This is an excerpt from Mental Training for Ultrarunning by Addie J. Bracy & Addie J. Bracy.
Research continues to demonstrate how impactful mindfulness can be for managing discomfort and for sport performance. We will discuss this approach in more detail in the following chapter, but in terms of dealing with pain and discomfort, a mindful approach means noticing bodily sensations without judgment. Whatever your body is experiencing isn’t good or bad; it just is. It’s when we attach a judgment or value to the experience that we enhance potential negative beliefs about what it means.
In The Mindfulness Solution to Pain, Jon Kabat-Zinn wrote,
From the perspective of mindfulness, nothing needs fixing. Nothing needs to be forced to stop, or change, or go away. It is only awareness itself that can balance out all of our various inflammations of thought and the emotional agitations and distortions that accompany the frequent storms that blow through the mind. (2009, vii)
By separating the physical experience from the emotional one, you create distance between yourself and the unpleasant sensations your body is experiencing. To practice noticing your body and how it feels without attaching thoughts or emotions, start with body scans.
Managing the space between experiences and emotions is crucial for ensuring you’re only directing psychological resources to things that are productive and within your control. As stated in Mindful Sport Performance Enhancement,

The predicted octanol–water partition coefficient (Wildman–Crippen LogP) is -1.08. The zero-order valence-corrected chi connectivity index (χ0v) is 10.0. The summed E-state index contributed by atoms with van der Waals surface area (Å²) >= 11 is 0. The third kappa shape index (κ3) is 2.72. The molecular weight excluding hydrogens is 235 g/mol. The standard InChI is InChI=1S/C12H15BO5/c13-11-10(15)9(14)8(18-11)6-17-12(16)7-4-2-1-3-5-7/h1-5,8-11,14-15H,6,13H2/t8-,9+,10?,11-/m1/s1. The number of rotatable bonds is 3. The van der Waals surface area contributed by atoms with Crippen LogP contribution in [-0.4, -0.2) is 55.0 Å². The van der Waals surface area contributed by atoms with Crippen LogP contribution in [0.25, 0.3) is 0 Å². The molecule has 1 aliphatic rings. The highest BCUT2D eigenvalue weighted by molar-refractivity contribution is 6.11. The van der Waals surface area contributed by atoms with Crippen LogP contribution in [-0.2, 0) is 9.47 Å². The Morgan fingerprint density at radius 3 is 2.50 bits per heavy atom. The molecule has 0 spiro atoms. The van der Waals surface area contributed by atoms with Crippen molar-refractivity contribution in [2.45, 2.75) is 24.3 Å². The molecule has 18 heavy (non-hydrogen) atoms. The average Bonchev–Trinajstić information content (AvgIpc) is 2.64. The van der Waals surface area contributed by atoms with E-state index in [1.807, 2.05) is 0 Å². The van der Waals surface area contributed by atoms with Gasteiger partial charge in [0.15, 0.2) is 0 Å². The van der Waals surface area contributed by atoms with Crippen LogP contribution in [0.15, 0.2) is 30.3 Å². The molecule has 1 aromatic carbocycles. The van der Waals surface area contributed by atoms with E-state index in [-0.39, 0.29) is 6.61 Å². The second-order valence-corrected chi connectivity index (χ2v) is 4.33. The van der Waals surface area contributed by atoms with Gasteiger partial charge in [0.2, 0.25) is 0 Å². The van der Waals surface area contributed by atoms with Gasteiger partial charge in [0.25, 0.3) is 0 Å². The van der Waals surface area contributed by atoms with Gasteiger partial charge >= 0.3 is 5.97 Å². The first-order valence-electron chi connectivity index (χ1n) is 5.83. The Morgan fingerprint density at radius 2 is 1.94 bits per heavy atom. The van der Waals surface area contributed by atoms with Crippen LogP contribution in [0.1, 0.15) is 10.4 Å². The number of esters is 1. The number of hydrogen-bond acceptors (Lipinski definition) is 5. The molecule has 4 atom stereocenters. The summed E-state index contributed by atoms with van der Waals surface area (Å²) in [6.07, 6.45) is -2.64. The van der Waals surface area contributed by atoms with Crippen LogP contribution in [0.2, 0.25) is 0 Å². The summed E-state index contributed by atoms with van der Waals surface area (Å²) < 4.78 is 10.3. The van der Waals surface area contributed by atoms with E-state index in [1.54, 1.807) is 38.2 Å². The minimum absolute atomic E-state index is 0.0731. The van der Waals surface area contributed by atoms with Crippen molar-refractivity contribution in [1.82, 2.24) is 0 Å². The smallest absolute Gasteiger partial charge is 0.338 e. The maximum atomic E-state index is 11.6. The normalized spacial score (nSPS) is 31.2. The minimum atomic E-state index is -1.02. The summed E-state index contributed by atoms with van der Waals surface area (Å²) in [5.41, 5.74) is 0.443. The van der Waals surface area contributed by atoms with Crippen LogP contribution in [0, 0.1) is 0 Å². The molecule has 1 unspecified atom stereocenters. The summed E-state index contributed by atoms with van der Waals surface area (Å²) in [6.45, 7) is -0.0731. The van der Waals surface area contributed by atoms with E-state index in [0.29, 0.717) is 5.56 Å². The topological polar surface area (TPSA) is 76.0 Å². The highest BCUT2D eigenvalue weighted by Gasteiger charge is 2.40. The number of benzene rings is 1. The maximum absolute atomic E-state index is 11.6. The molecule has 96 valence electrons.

When able simply to watch such experiences come and go, rather than latch on to and over identify with them, a person has more opportunity to take in the fullness of any given moment. This awareness and acceptance of “what is” ultimately allows for greater responsiveness to the self and environment, providing freedom from the reflexive or automatic reactions that so often guide actions. (Kaufman, Glass, and Pineau 2018, 4)
Getting too distracted by what you’re feeling means you’re no longer focused on the various task-related actions that you should be engaged with. Mental energy in an ultrarace is a scarce and precious resource. Focusing on the discomfort you’re feeling and wishing it would go away is like hoping to reach the summit without ever leaving the trailhead.